Running old music-recording software without “copy protection” hardware keys that are no longer available.
Revokable “rights” are wrong
But the really frustrating part of this latest bit of copyright rewriting is that we’ve seen this movie five times before: in 2000, 2003, 2006, 2010, and 2012. And over those years, there’s been a scary lack of consistency: Getting an exemption in one review does not guarantee that it will be renewed in the next, even though the underlying problem hasn’t changed that much.
The most infamous example happened in 2012, when the Librarian revoked consumers’ right to unlock phones, after granting it in 2010. That got people mad enough that Congress actually did something about it and passed a law reversing that ruling. But the same lack of logic exists throughout the latest decisions: If it’s fine to break DRM to watch different video sources on a smart TV, why does it remain a crime to do the same thing to put different books on an e-reader?
While our rights to use digital things we own have varied throughout this process, however, one thing hasn’t: Many of these arguments have little to do with content creators suffering the kind of economic threat that would discourage them from getting into the market in the first place. And that is, lest we forget, the entire reason copyright law exists.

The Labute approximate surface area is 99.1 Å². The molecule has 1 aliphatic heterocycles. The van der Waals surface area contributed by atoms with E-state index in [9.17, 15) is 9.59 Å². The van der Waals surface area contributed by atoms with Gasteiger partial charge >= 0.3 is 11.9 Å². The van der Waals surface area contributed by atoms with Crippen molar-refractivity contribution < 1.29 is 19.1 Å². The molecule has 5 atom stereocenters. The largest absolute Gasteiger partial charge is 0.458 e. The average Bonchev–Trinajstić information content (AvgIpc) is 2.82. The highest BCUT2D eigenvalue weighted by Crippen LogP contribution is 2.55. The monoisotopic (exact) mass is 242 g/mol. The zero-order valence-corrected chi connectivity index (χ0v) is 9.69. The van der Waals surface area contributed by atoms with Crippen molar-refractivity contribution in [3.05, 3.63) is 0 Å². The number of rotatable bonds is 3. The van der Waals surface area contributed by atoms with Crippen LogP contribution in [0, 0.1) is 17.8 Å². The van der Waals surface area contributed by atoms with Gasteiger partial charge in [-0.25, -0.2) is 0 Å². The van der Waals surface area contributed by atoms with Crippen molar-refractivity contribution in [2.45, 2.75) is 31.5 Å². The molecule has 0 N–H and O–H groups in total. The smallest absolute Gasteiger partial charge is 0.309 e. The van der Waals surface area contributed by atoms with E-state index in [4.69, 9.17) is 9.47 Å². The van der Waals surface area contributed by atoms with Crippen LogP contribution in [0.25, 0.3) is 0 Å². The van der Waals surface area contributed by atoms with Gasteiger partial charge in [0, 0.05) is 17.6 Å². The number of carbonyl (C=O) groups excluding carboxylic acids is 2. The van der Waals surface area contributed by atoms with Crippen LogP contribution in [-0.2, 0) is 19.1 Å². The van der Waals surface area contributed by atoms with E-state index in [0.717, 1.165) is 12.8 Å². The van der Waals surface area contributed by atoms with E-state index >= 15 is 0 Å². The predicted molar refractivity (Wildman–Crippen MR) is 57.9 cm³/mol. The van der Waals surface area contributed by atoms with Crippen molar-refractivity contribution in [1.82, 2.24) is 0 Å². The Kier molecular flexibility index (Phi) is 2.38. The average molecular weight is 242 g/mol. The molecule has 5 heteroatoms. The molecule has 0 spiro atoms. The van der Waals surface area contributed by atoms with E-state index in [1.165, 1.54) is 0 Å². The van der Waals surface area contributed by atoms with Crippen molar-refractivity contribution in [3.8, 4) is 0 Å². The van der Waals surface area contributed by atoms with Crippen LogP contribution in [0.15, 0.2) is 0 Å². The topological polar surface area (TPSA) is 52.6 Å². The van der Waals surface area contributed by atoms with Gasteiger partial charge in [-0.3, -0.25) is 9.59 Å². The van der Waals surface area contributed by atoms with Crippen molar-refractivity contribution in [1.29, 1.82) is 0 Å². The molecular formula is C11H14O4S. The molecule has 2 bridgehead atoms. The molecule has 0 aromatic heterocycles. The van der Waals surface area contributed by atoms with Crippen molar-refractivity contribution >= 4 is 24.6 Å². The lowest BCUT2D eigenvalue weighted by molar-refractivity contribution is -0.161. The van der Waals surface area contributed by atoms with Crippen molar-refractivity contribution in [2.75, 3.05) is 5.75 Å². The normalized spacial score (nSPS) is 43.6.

But because the DMCA’s section 1201 elevates DRM to a godlike status, the inevitable result is control-freak behavior by companies that realize they can use this leverage to compel other sorts of behavior they couldn’t get away with in a open market. Like, say, telling people that they can only use printers (3-D or otherwise) with their own ink.
A saner law that didn’t treat this behavior as a sound foundation for jurisprudence would make it a crime to break DRM in order to infringe copyright. But we don’t have that law, so we’re stuck in this loop of bad copyright policy. Aren’t you already looking forward to the next episode in 2018?